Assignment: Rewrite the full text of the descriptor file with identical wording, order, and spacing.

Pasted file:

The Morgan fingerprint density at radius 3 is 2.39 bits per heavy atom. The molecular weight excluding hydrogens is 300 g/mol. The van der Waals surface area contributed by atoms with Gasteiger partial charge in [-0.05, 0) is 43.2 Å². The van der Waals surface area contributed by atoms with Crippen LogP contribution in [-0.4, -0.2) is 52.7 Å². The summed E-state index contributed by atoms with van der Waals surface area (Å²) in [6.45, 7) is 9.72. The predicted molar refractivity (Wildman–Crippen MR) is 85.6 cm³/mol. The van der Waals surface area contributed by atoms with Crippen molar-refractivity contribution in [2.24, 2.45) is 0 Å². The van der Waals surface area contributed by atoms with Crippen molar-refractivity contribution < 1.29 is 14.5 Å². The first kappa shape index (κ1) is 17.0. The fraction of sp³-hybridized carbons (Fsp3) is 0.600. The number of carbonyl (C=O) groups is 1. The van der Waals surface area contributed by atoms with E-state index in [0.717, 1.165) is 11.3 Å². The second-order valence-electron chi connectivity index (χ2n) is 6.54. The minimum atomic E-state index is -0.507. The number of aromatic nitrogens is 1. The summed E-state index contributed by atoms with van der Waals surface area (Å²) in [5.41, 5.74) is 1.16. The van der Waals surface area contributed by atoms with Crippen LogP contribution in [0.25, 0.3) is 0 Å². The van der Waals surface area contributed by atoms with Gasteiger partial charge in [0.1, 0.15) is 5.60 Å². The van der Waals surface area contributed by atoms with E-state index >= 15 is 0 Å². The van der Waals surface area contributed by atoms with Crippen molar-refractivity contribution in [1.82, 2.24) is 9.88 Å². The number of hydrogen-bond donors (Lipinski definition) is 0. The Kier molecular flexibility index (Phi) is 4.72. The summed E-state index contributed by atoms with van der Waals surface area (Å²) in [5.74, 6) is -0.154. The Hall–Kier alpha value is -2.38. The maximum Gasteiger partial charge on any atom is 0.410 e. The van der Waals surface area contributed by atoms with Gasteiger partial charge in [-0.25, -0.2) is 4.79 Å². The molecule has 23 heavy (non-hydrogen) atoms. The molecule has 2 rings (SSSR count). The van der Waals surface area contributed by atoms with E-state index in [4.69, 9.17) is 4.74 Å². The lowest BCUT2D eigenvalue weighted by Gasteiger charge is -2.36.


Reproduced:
The Morgan fingerprint density at radius 3 is 2.39 bits per heavy atom. The molecular weight excluding hydrogens is 300 g/mol. The van der Waals surface area contributed by atoms with Gasteiger partial charge in [-0.05, 0) is 43.2 Å². The van der Waals surface area contributed by atoms with Crippen LogP contribution in [-0.4, -0.2) is 52.7 Å². The summed E-state index contributed by atoms with van der Waals surface area (Å²) in [6.45, 7) is 9.72. The predicted molar refractivity (Wildman–Crippen MR) is 85.6 cm³/mol. The van der Waals surface area contributed by atoms with Crippen molar-refractivity contribution in [2.24, 2.45) is 0 Å². The van der Waals surface area contributed by atoms with Crippen molar-refractivity contribution < 1.29 is 14.5 Å². The first kappa shape index (κ1) is 17.0. The fraction of sp³-hybridized carbons (Fsp3) is 0.600. The number of carbonyl (C=O) groups is 1. The van der Waals surface area contributed by atoms with E-state index in [0.717, 1.165) is 11.3 Å². The second-order valence-electron chi connectivity index (χ2n) is 6.54. The minimum atomic E-state index is -0.507. The number of aromatic nitrogens is 1. The summed E-state index contributed by atoms with van der Waals surface area (Å²) in [5.41, 5.74) is 1.16. The van der Waals surface area contributed by atoms with Crippen LogP contribution in [0.25, 0.3) is 0 Å². The van der Waals surface area contributed by atoms with Gasteiger partial charge in [0.1, 0.15) is 5.60 Å². The van der Waals surface area contributed by atoms with E-state index >= 15 is 0 Å². The van der Waals surface area contributed by atoms with Crippen molar-refractivity contribution in [1.82, 2.24) is 9.88 Å². The number of hydrogen-bond donors (Lipinski definition) is 0. The Kier molecular flexibility index (Phi) is 4.72. The summed E-state index contributed by atoms with van der Waals surface area (Å²) in [5.74, 6) is -0.154. The Hall–Kier alpha value is -2.38. The maximum Gasteiger partial charge on any atom is 0.410 e. The van der Waals surface area contributed by atoms with Gasteiger partial charge in [-0.25, -0.2) is 4.79 Å². The molecule has 23 heavy (non-hydrogen) atoms. The molecule has 2 rings (SSSR count). The van der Waals surface area contributed by atoms with E-state index in [4.69, 9.17) is 4.74 Å². The lowest BCUT2D eigenvalue weighted by Gasteiger charge is -2.36.